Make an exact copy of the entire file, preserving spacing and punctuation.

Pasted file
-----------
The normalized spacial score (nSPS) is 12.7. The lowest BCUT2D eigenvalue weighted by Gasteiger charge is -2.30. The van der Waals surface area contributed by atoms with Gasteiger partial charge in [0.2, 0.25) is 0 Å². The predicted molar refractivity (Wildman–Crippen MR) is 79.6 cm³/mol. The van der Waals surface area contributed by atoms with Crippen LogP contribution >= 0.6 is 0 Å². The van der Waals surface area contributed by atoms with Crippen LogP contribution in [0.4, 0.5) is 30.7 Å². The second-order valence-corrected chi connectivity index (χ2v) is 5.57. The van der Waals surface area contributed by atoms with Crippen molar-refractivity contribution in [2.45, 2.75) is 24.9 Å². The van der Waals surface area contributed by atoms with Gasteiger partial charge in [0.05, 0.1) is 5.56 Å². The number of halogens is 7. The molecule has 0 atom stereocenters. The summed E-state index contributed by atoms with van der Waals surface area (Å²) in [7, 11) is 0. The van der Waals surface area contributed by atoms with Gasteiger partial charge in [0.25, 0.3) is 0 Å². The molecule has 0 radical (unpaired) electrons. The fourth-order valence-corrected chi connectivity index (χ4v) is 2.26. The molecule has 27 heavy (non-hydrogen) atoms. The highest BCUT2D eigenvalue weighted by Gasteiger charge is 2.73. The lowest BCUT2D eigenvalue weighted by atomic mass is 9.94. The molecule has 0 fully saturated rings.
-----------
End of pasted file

The normalized spacial score (nSPS) is 12.7. The lowest BCUT2D eigenvalue weighted by Gasteiger charge is -2.30. The van der Waals surface area contributed by atoms with Gasteiger partial charge in [0.2, 0.25) is 0 Å². The predicted molar refractivity (Wildman–Crippen MR) is 79.6 cm³/mol. The van der Waals surface area contributed by atoms with Crippen LogP contribution >= 0.6 is 0 Å². The van der Waals surface area contributed by atoms with Crippen LogP contribution in [0.4, 0.5) is 30.7 Å². The second-order valence-corrected chi connectivity index (χ2v) is 5.57. The van der Waals surface area contributed by atoms with Crippen molar-refractivity contribution in [2.45, 2.75) is 24.9 Å². The van der Waals surface area contributed by atoms with Gasteiger partial charge in [0.05, 0.1) is 5.56 Å². The number of halogens is 7. The molecule has 0 atom stereocenters. The summed E-state index contributed by atoms with van der Waals surface area (Å²) in [7, 11) is 0. The van der Waals surface area contributed by atoms with Gasteiger partial charge in [0.25, 0.3) is 0 Å². The molecule has 0 radical (unpaired) electrons. The fourth-order valence-corrected chi connectivity index (χ4v) is 2.26. The molecule has 27 heavy (non-hydrogen) atoms. The highest BCUT2D eigenvalue weighted by Gasteiger charge is 2.73. The lowest BCUT2D eigenvalue weighted by atomic mass is 9.94. The molecule has 0 fully saturated rings.